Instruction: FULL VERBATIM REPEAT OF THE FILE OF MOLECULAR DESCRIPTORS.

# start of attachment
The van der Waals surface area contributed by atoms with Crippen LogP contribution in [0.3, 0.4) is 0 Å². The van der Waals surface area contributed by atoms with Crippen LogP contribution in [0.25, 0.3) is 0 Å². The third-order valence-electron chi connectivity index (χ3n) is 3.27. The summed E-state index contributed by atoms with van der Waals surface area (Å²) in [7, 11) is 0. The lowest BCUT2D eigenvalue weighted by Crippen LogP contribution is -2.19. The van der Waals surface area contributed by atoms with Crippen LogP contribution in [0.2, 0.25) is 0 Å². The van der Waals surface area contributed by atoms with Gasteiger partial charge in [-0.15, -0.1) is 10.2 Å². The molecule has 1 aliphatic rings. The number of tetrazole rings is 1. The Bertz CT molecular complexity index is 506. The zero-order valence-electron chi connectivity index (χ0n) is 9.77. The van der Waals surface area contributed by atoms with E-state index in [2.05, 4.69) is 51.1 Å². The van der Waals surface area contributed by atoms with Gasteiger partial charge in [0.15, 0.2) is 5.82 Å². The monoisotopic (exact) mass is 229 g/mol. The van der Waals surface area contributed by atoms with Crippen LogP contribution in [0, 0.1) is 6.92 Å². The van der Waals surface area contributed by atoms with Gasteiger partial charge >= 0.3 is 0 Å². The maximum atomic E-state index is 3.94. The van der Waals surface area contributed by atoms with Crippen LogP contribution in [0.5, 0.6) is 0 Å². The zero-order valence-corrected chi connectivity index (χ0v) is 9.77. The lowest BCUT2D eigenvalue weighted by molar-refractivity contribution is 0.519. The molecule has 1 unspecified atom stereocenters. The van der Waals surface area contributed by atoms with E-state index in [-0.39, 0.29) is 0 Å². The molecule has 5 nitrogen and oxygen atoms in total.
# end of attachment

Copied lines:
The van der Waals surface area contributed by atoms with Crippen LogP contribution in [0.3, 0.4) is 0 Å². The van der Waals surface area contributed by atoms with Crippen LogP contribution in [0.25, 0.3) is 0 Å². The third-order valence-electron chi connectivity index (χ3n) is 3.27. The summed E-state index contributed by atoms with van der Waals surface area (Å²) in [7, 11) is 0. The lowest BCUT2D eigenvalue weighted by Crippen LogP contribution is -2.19. The van der Waals surface area contributed by atoms with Crippen LogP contribution in [0.2, 0.25) is 0 Å². The van der Waals surface area contributed by atoms with Gasteiger partial charge in [-0.15, -0.1) is 10.2 Å². The molecule has 1 aliphatic rings. The number of tetrazole rings is 1. The Bertz CT molecular complexity index is 506. The zero-order valence-electron chi connectivity index (χ0n) is 9.77. The van der Waals surface area contributed by atoms with E-state index in [2.05, 4.69) is 51.1 Å². The van der Waals surface area contributed by atoms with Gasteiger partial charge in [0.15, 0.2) is 5.82 Å². The monoisotopic (exact) mass is 229 g/mol. The van der Waals surface area contributed by atoms with Crippen LogP contribution in [0, 0.1) is 6.92 Å². The van der Waals surface area contributed by atoms with Gasteiger partial charge >= 0.3 is 0 Å². The maximum atomic E-state index is 3.94. The van der Waals surface area contributed by atoms with Crippen LogP contribution in [0.5, 0.6) is 0 Å². The zero-order valence-corrected chi connectivity index (χ0v) is 9.77. The lowest BCUT2D eigenvalue weighted by molar-refractivity contribution is 0.519. The molecule has 1 unspecified atom stereocenters. The van der Waals surface area contributed by atoms with E-state index in [-0.39, 0.29) is 0 Å². The molecule has 5 nitrogen and oxygen atoms in total.